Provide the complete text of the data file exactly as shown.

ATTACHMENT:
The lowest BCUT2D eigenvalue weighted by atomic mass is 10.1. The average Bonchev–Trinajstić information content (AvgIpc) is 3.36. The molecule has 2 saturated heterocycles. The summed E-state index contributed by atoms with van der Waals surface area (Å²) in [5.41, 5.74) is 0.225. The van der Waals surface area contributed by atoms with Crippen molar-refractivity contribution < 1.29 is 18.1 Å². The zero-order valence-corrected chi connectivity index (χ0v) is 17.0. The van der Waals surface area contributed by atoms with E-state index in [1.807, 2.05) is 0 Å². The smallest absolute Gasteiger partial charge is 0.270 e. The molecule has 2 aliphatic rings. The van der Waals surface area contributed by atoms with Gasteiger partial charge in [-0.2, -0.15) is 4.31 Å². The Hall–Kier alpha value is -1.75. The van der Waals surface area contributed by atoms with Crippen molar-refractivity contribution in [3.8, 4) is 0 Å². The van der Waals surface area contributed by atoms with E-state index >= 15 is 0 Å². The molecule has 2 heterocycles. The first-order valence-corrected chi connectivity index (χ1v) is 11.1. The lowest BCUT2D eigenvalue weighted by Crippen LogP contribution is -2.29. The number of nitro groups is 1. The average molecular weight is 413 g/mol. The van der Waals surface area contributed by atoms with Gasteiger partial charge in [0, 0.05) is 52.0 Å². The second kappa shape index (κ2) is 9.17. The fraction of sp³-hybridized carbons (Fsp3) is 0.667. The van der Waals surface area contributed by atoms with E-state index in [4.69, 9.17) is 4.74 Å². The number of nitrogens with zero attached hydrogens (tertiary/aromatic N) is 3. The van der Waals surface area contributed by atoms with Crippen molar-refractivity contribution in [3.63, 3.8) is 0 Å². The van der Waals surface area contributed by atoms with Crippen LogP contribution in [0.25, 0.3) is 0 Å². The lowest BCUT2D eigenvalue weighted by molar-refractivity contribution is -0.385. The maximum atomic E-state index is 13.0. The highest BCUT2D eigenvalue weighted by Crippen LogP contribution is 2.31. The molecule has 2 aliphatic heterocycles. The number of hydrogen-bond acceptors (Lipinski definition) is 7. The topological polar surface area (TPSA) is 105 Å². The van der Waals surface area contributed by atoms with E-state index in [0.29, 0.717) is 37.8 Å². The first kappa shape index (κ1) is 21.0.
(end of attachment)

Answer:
The lowest BCUT2D eigenvalue weighted by atomic mass is 10.1. The average Bonchev–Trinajstić information content (AvgIpc) is 3.36. The molecule has 2 saturated heterocycles. The summed E-state index contributed by atoms with van der Waals surface area (Å²) in [5.41, 5.74) is 0.225. The van der Waals surface area contributed by atoms with Crippen molar-refractivity contribution < 1.29 is 18.1 Å². The zero-order valence-corrected chi connectivity index (χ0v) is 17.0. The van der Waals surface area contributed by atoms with E-state index in [1.807, 2.05) is 0 Å². The smallest absolute Gasteiger partial charge is 0.270 e. The molecule has 2 aliphatic rings. The van der Waals surface area contributed by atoms with Gasteiger partial charge in [-0.2, -0.15) is 4.31 Å². The Hall–Kier alpha value is -1.75. The van der Waals surface area contributed by atoms with Crippen molar-refractivity contribution in [3.8, 4) is 0 Å². The van der Waals surface area contributed by atoms with E-state index >= 15 is 0 Å². The molecule has 2 heterocycles. The first-order valence-corrected chi connectivity index (χ1v) is 11.1. The lowest BCUT2D eigenvalue weighted by Crippen LogP contribution is -2.29. The number of nitro groups is 1. The average molecular weight is 413 g/mol. The van der Waals surface area contributed by atoms with Gasteiger partial charge in [0, 0.05) is 52.0 Å². The second kappa shape index (κ2) is 9.17. The fraction of sp³-hybridized carbons (Fsp3) is 0.667. The van der Waals surface area contributed by atoms with E-state index in [4.69, 9.17) is 4.74 Å². The number of nitrogens with zero attached hydrogens (tertiary/aromatic N) is 3. The van der Waals surface area contributed by atoms with Crippen molar-refractivity contribution in [3.63, 3.8) is 0 Å². The van der Waals surface area contributed by atoms with Crippen LogP contribution in [0.25, 0.3) is 0 Å². The lowest BCUT2D eigenvalue weighted by molar-refractivity contribution is -0.385. The maximum atomic E-state index is 13.0. The highest BCUT2D eigenvalue weighted by Crippen LogP contribution is 2.31. The molecule has 2 aliphatic heterocycles. The number of hydrogen-bond acceptors (Lipinski definition) is 7. The topological polar surface area (TPSA) is 105 Å². The van der Waals surface area contributed by atoms with E-state index in [0.29, 0.717) is 37.8 Å². The first kappa shape index (κ1) is 21.0.